Netty HTTP Server Example
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Netty HTTP Server Example

Available as of Camel 2.12

This example is located in the examples/camel-example-netty-http directory of the Camel distribution.
There is a README.txt file with instructions how to run it.

If you use maven then you can easily package the example from the command line:

About

This example shows how to use a shared Netty HTTP Server in an OSGi environment.

There is 3 modules in this example

  • shared-netty-http-server - The Shared Netty HTTP server that the other Camel applications uses.
  • myapp-one - A Camel application that reuses the shared Netty HTTP server
  • myapp-two - A Camel application that reuses the shared Netty HTTP server

Implementation

In the shared-netty-http-server/src/main/resources/OSGI-INF/blueprint/http-server.xml file we have a OSGi Blueprint XML file that defines the shared Netty HTTP server we are using. First we need to configure the options on the shared Netty HTTP server which is done using the NettySharedHttpServerBootstrapConfiguration class in the configuration bean. In this example we use port 8888 as the shared port number.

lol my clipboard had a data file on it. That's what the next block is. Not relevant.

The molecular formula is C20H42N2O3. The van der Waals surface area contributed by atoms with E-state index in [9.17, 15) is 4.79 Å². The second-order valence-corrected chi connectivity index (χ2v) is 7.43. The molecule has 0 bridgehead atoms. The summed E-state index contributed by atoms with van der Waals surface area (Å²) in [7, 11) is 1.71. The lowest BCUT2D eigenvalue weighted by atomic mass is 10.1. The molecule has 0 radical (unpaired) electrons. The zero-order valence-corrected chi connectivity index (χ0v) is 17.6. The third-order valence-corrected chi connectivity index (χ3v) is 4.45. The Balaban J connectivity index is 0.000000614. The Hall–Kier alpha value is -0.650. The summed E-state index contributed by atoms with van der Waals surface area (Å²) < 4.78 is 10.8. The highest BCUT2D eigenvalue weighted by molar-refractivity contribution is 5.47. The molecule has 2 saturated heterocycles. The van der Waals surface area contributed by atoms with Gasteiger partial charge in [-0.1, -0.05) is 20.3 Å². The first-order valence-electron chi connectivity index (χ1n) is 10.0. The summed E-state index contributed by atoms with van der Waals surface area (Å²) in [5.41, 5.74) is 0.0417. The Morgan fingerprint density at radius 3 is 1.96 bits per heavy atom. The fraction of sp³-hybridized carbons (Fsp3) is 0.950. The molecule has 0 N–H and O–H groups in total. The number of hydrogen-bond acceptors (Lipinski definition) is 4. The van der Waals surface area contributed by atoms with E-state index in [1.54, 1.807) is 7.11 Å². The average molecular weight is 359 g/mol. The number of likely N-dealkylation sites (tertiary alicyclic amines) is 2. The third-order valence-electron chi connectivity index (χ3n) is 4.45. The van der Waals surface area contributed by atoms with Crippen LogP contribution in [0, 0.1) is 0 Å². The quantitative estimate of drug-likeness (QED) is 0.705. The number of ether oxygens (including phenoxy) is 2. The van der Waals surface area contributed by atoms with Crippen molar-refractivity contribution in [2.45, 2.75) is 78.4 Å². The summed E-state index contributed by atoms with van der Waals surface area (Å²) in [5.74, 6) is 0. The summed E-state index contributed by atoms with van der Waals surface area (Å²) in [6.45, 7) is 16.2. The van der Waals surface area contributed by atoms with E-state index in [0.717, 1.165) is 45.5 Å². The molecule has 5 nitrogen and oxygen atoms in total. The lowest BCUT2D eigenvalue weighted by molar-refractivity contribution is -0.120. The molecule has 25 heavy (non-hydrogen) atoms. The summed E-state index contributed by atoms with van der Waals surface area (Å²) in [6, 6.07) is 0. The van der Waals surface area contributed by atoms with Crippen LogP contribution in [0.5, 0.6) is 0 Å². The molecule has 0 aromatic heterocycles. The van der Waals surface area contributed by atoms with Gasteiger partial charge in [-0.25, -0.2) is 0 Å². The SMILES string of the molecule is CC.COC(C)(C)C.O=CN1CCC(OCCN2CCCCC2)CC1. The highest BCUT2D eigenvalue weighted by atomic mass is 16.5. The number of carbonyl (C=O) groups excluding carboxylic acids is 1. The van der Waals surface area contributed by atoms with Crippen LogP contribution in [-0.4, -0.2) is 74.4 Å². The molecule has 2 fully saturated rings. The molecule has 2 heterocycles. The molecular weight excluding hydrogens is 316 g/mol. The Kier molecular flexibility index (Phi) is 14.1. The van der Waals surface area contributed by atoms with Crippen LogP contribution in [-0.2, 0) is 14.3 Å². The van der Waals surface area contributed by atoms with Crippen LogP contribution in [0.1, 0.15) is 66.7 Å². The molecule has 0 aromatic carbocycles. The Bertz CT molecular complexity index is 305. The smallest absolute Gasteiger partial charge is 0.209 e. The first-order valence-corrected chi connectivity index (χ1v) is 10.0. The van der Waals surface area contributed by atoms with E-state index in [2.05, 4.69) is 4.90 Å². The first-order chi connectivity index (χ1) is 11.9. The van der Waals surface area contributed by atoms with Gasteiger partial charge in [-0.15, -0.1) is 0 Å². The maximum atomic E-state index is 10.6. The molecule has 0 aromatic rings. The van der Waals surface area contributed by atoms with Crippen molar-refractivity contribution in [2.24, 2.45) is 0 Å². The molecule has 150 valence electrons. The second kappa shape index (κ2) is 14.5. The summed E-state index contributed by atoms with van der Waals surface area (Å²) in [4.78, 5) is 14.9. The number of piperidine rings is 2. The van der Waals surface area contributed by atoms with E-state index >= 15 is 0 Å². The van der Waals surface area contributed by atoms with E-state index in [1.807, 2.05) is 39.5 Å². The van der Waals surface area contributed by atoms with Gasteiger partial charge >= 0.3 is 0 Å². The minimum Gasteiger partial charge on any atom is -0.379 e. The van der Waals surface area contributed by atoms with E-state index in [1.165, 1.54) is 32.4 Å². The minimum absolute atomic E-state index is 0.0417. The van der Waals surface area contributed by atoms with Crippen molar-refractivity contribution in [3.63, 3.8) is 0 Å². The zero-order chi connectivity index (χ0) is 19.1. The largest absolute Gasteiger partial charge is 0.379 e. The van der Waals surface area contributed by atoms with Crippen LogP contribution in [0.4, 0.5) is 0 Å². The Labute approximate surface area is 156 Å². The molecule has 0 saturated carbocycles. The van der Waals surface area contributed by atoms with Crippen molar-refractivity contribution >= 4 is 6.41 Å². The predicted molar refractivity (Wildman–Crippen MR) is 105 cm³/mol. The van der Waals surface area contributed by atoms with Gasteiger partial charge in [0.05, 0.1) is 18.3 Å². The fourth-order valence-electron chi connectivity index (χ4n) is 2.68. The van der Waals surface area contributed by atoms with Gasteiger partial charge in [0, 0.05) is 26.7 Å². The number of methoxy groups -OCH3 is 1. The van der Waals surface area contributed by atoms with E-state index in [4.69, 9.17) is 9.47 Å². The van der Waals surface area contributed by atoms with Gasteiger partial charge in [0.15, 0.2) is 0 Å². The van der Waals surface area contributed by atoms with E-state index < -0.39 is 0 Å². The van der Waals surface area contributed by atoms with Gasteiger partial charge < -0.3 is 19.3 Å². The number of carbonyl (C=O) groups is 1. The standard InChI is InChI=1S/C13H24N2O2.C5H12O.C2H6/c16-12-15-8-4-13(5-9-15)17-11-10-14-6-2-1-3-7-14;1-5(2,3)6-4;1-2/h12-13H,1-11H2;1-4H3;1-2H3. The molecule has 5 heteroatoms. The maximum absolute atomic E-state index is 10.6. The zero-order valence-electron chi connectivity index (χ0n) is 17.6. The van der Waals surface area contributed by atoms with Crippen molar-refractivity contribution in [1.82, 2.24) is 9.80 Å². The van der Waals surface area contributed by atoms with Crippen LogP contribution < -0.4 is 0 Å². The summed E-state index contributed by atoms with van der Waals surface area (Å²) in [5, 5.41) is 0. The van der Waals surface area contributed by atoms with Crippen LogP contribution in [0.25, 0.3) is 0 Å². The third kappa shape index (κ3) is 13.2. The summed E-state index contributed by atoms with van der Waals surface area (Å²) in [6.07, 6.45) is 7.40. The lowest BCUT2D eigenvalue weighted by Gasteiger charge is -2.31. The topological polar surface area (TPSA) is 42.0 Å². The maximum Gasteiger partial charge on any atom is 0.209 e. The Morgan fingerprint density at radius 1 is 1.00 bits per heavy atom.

Then we define the shared Netty HTTP server using the DefaultNettySharedHttpServer class in the httpServer bean.

And finally we need to enlist the shared Netty HTTP server in the OSGi Service Registry, so we can refer and use it from other bundles.

The Camel route

In the two Camel applications, each have a Camel route that uses the shared Netty HTTP server. The Camel application is defined in an OSGi blueprint file, for example from myapp-one its the myapp-one/src/main/resources/OSGI-INF/blueprint/camel-one.xml file.

First we need to refer to the shared Netty HTTP server which was enlisted in the OSGi service registry using the reference tag as shown below.

In the Camel route, we then use the nettySharedHttpServer option to use the shared server, with nettySharedHttpServer=#sharedNettyHttpServer.

Must use unique context-path in Camel routes

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When using the nettySharedHttpServer option in Camel routes, then each context-path must be unique. For example in this example we have 2 Camel applications, where they use unique context-path names:

  • /one
  • /two

This is because the shared Netty HTTP server needs to know exactly which Camel application that should route the incoming message. And therefore the context-path must be unique among all the Camel routes.

Running the example

This example runs in Apache Karaf / ServiceMix container.

To install Apache Camel in Karaf you type in the shell (we use version 2.12.0):

First you need to install the following features in Karaf/ServiceMix with:

In the Apache Karaf / ServiceMix shell type:

Then you can install the Camel applications:

From a web browser you can then try the example by accessing the followign URLs:

See Also

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